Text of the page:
If the Supreme Court sides with Apple and upholds a 120 year-old law governing design patents, it may open the door to a highly lucrative field for patent trolls to exploit, intellectual property experts from the likes of Google and Facebook fear.
In a June 8 amicus brief filed by more than a dozen tech firms, industry experts said they are worried that an Apple win could embolden patent trolls to abuse any precedent that may be set. Much of the concern revolves around design patents, rather than the utility patents more commonly favored by patent trolls, according to Law360.
As the computer industry has matured, utility patents — those involving "useful process, machine, manufacture, or composition of matter, or a new and useful improvement" — Â have become increasingly difficult to obtain. In contrast, design patents, which are "issued for a new, original, and ornamental design embodied in or applied to an article of manufacture," are still a relatively open field.
Adding to the appeal of design patents is the way damages are awarded in design patent cases. In their last round at the appeals court level, the court upheld a judgment awarding Apple all of Samsung's profits derived from the infringing phones.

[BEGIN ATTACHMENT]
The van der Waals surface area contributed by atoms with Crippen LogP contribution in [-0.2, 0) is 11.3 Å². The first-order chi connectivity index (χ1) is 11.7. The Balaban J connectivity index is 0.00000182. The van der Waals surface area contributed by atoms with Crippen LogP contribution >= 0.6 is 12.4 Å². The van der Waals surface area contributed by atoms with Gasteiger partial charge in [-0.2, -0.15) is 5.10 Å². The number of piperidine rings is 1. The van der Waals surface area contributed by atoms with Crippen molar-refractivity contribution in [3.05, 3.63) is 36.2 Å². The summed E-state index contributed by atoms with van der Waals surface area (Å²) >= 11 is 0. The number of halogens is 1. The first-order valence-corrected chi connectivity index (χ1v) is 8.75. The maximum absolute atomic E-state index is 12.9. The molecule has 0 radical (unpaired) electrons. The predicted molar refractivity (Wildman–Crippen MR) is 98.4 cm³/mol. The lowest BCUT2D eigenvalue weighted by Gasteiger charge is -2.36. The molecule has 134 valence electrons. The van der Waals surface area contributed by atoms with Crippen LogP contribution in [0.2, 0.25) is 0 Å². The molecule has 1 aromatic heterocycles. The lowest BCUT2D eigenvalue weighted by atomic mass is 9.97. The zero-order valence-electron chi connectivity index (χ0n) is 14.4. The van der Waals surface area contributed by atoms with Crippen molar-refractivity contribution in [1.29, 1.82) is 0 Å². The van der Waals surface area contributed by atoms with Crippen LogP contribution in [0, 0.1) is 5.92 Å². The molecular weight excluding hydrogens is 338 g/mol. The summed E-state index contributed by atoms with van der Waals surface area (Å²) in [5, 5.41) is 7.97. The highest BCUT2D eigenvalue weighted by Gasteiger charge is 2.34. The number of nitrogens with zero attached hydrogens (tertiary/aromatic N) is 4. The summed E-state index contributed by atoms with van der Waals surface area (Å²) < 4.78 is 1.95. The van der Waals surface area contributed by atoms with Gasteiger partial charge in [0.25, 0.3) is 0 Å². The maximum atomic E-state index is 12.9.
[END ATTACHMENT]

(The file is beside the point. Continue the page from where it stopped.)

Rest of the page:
This all-or-nothing approach is based on precedent set 120 years ago, which is the last time the Supreme Court considered such a case according to Reuters.
Samsung and its supporters are arguing that such an old law does not reflect the realities of modern devices that may have hundreds of parts, some of which are covered under a variety of patents, and that the law should be reinterpreted to award damages proportionally to the patent in question, according to Law360.
If Apple wins at the Supreme Court, and the total profits provision is upheld, experts worry that patent trolls will come out of the woodwork armed with design patents.
"It is not hard to imagine abuse of something like this by a patent troll if they can get their hands on a design patent," said Matt Levy, counsel for the Computer & Communications Industry Association.
Still, not all experts are ready to jump on the doom-and-gloom bandwagon. Howard Hogan, a partner at Gibson Dunn, told law360 that he was skeptical of the arguments being made and that the Supreme Court would have to consider the wisdom of overturning over a century of jurisprudence that has helped protect companies' intellectual property.
Samsung and Apple are set to plead their cases before the Supreme Court on Oct. 11. The dispute dates back to 2012, when Samsung was found on the hook for $1.08 billion in damages for Samsung's infringement on Apple's smartphone hardware and software patents.
In preparation for the October hearing, Apple delivered a legal brief to the court last week, asking it to uphold the favorable ruling in its ongoing patent lawsuit with Samsung. Apple has argued that the South Korean electronics maker has not furnished sufficient evidence to send the case back to a lower court.